11. All Quiet on the Western Front by Erich Maria Remarque

Erich Maria Remarque is a German veteran of the First World War and his novel is an unflinching portrayal of the brutality of the conflict. It describes the physical pain and mental stress that German soldiers faced during the war, and the alienation felt by many upon returning home. It was banned in Germany from 1933 and was burned under the Nazi for being unpatriotic. However, Remarque’s work is considered to be one of the greatest portrayals of World War 1 to have been written.

12. I Know Why The Caged Bird Sings by Maya Angelou

I Know Why the Caged Bird Sings is Maya Angelou’s  about the early years of her life. It is a coming-of-age story that sees Maya grow into a confident young women despite her traumatic life. She depicts her struggles with racism and being sexual assaulted as a young girl. This is an important piece of literature that discusses identity, racism, literacy, and, most importantly, the role of women. However, schools and parents alike have banned the book thanks to its use of profanity, sexual content, and its discussion of religion. The book is, for the most part, critically acclaimed and the most popular of Angelou’s autobiographies.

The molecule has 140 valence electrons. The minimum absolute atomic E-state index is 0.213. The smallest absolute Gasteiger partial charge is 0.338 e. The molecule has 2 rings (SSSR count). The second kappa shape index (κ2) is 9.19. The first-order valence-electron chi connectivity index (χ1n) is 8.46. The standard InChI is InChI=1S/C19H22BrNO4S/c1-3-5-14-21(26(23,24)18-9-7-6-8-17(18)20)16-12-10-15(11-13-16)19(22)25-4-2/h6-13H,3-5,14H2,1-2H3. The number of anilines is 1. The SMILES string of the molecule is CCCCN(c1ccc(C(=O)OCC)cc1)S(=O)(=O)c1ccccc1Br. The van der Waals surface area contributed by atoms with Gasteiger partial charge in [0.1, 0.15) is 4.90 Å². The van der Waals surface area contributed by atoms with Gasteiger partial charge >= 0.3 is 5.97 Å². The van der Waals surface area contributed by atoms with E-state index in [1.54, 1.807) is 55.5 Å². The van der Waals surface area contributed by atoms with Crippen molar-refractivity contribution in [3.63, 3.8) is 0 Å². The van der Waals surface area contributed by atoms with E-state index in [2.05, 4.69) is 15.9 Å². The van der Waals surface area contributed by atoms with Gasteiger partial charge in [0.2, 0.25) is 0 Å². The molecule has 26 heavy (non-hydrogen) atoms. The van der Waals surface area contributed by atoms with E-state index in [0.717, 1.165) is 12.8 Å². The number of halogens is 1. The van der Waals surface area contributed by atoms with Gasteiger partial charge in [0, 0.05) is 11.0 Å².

13. The Satanic Verses by Salman Rushdie

The Satanic Verses is another of those banned books stories that has gone down in literary history. Salman Rushdie’s novel was inspired in part by the life of the Prophet Mohammed. It was such a controversial book that Iran’s Ayatollah Khomeini placed a fatwa on Rushdie’s head. It also resulted in the death of the Japanese translator and the attempted murder of both an Italian translator and a Norwegian publisher. The book’s publication sparked violent riots across the world and is banned in many Muslim majority countries, including Pakistan, Bangladesh and Sri Lanka.

14. Ulysses by James Joyce

Now, I tried to read Ulysses a few years ago but only made it the end of the first chapter. Upon finishing the opening I realised that I had no idea what had just happened. I decided, instead of going back to the start, that I would store it away for another day. That day never came. Joyce’s novel is an oft confusing tome of great literary standing. So, I find it difficult to believe that enough people have finished the book in order to find something to complain about but they have. References to masturbation in the novel have meant it has been categorised as obscene and radical. It was banned in both the UK and the US for years. 500 copies of the book were burned in New York. Now, if anything is going to make me finish this damn book it’s going to be avenging those copies that were turned to ash. 

15. The Catcher in the Rye by JD Salinger